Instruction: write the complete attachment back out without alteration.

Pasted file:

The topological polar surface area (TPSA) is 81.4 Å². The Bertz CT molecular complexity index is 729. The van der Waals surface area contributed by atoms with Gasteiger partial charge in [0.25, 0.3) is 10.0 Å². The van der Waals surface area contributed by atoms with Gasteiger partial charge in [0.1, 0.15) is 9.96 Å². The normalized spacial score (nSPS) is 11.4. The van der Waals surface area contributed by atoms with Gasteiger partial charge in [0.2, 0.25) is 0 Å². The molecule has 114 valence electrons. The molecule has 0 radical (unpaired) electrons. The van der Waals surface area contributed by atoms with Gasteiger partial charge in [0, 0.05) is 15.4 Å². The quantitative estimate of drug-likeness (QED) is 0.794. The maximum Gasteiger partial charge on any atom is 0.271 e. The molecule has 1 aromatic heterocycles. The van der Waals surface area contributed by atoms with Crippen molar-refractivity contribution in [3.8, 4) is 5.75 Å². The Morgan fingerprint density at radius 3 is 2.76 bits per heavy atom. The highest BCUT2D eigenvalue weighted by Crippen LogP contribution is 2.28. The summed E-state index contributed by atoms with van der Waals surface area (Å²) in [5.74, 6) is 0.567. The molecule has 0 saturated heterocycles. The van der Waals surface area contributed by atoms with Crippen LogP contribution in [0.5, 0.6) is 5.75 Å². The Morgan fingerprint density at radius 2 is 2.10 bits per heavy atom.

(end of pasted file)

The topological polar surface area (TPSA) is 81.4 Å². The Bertz CT molecular complexity index is 729. The van der Waals surface area contributed by atoms with Gasteiger partial charge in [0.25, 0.3) is 10.0 Å². The van der Waals surface area contributed by atoms with Gasteiger partial charge in [0.1, 0.15) is 9.96 Å². The normalized spacial score (nSPS) is 11.4. The van der Waals surface area contributed by atoms with Gasteiger partial charge in [0.2, 0.25) is 0 Å². The molecule has 114 valence electrons. The molecule has 0 radical (unpaired) electrons. The van der Waals surface area contributed by atoms with Gasteiger partial charge in [0, 0.05) is 15.4 Å². The quantitative estimate of drug-likeness (QED) is 0.794. The maximum Gasteiger partial charge on any atom is 0.271 e. The molecule has 1 aromatic heterocycles. The van der Waals surface area contributed by atoms with Crippen molar-refractivity contribution in [3.8, 4) is 5.75 Å². The Morgan fingerprint density at radius 3 is 2.76 bits per heavy atom. The highest BCUT2D eigenvalue weighted by Crippen LogP contribution is 2.28. The summed E-state index contributed by atoms with van der Waals surface area (Å²) in [5.74, 6) is 0.567. The molecule has 0 saturated heterocycles. The van der Waals surface area contributed by atoms with Crippen LogP contribution in [0.5, 0.6) is 5.75 Å². The Morgan fingerprint density at radius 2 is 2.10 bits per heavy atom.